Leuven Gallery: At Night

The black and white well suits the windly ghosts wrestling my soul. I can't call them thoughts because they are not reasonable. They are blind desire. 
I walk the night in Leuven looking forward to a new more defined day, surrounded by shadows, more surrendered than affraid. They are my ghosts, I know them: the first one's name is "Nobody Love Me", the second one's is "I Must Be Perfect", then "I don't Care" comes and "I'll do This For You". Just to name a few. 
Tonight they are fat and heavy. My fault: I fed them too much. It's time to skip a sleep and to let them dance. 
Belive me, this was the mood in Leuven. It sounds strange now because it's gone and you can hardly be objective about the way you felt. 
I left Florence in a miserable condition and am back in high spirit. Breathing freedom always heals me. Still in Leuven I was nervous and distressed, expecting too much by myself and by the life. As always! 
Expecting nothing, that should be right, but it's a very hard point to mantain. 
So I was walking in a festive beautiful city seeing nothing but myself when the light and shadow show captured my attention and I went lost with it. 
I knew Leuven for his ancient University, The Catholic, founded in 1425, but the city has got a long history. In 891 a Viking army was defeated by the Frankish king Arnulf of Carinthia in the 'battle of Leuven', and that's the first time its name appeares in a document. But the town of course was already there, rich and industrious. Its cloth manufacture was so popular "that ordinary linen cloth is known in late-14th-century and 15th-century texts as lewyn (other spellings: Leuwyn, Levyne, Lewan(e), Lovanium, Louvain)".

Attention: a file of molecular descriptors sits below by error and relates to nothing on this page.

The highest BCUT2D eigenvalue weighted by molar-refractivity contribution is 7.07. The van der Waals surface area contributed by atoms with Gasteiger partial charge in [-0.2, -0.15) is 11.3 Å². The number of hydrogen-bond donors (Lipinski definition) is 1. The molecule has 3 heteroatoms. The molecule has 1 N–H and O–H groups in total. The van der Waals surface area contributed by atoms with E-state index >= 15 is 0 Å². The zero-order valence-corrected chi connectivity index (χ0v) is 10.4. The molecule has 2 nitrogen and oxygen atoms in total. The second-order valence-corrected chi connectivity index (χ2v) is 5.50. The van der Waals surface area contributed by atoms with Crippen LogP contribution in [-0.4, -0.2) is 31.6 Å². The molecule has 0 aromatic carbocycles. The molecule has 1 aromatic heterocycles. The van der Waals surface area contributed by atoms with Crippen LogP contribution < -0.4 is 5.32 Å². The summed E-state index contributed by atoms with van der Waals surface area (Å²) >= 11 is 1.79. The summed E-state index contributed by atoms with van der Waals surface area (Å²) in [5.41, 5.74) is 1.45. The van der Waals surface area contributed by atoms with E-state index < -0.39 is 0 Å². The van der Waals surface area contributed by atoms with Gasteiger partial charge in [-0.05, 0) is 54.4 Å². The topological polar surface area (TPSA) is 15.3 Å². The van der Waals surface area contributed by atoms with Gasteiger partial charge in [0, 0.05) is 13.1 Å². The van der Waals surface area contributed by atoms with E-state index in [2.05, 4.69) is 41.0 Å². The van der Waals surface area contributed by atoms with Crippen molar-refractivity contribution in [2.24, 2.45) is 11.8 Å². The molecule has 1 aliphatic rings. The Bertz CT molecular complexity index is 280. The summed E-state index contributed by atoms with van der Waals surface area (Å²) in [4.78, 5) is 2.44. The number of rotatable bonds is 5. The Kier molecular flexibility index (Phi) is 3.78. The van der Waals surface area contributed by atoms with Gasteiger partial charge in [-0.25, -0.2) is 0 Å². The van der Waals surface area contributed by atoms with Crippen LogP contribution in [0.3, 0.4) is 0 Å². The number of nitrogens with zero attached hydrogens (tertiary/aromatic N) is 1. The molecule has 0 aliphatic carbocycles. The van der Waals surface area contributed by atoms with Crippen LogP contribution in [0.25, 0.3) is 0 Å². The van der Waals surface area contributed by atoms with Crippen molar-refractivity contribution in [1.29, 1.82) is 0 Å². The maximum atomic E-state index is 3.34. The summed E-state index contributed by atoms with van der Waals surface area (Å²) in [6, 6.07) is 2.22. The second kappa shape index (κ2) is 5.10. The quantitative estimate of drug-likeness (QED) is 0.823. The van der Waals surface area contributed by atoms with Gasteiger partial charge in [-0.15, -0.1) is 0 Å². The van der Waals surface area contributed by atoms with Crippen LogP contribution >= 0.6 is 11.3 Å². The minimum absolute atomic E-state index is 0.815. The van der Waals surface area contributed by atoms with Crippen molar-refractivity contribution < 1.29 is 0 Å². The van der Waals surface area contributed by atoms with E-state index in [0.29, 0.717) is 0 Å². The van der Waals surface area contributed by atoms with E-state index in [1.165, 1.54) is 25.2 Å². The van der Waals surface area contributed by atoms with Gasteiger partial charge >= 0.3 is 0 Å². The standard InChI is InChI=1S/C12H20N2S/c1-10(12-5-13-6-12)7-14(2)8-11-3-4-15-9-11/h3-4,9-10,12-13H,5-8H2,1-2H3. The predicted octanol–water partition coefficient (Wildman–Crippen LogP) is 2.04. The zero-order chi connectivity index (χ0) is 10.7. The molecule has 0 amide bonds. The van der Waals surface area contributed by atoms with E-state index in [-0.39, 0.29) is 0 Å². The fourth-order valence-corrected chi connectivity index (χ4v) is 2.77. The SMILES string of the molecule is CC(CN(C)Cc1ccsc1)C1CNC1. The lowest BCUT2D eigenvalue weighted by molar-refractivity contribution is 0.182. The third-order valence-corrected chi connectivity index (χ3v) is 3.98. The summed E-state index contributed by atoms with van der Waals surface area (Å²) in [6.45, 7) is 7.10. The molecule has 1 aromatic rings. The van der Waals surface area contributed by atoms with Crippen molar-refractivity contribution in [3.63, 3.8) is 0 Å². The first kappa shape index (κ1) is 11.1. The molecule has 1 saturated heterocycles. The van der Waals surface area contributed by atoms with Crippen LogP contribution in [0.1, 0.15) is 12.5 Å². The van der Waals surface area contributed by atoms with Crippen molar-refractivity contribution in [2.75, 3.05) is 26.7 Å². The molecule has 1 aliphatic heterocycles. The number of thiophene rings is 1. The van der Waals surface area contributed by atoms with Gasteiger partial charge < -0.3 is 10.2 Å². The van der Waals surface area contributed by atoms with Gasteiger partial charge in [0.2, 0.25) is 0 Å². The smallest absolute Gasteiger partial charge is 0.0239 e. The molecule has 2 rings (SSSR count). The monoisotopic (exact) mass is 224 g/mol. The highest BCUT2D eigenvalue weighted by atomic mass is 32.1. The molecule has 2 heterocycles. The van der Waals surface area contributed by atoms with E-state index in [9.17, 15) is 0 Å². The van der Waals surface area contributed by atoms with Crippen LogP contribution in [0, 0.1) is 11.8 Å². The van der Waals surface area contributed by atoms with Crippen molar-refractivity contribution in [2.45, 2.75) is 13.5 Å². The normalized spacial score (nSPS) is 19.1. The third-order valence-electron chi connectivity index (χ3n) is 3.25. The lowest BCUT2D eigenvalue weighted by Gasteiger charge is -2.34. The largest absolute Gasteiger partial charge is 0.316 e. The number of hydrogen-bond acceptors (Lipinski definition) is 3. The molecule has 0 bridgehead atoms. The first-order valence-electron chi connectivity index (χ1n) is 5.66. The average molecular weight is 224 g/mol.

Then Leuven is famous for its beer. "In the 18th century the brewery Den Horen (meaning "the horn") flourished. In 1708 Sebastien Artois became the master brewer at Den Horen, and gave his name to the brewery in 1717." That's what we know as Stella Artois. But in Leuven I prefered to drink a Trappist!
The World Wars didn't spare the city, in 1914 when the German Army entered Leuven, "some German soldiers shot the burgomaster, the university rector and all of the city's police officers. In all, about 300 civilians lost their lives.The university library was also destroyed on 25 August 1914, using petrol and incendiary pastilles. 230,000 volumes were lost in the destruction, including Gothic and Renaissance manuscripts, a collection of 750 medieval manuscripts, and more than 1,000 incunabula (books printed before 1501)." A shocking barbaric crime against humanity and culture we should remember, but we don't.
Rebuilt by Whitney Warren the new Univeristy was opened on 4 July 1928.
In 1940, during World War II the German Army assaulted the Leuven "with heavy air and artillery support. The British withdrew their forces to the River Senne on the night of 16 May and the town was occupied the next day. The new university library building was set on fire by shelling on 16 May and nearly a million books were lost." [Source https://en.wikipedia.org/wiki/Leuven].
Ghosts, ghosts... not just mine. In the night of Leuven, when in Leuven was the darkest night, only lightened by the University on fire... We should remember and still we don't!

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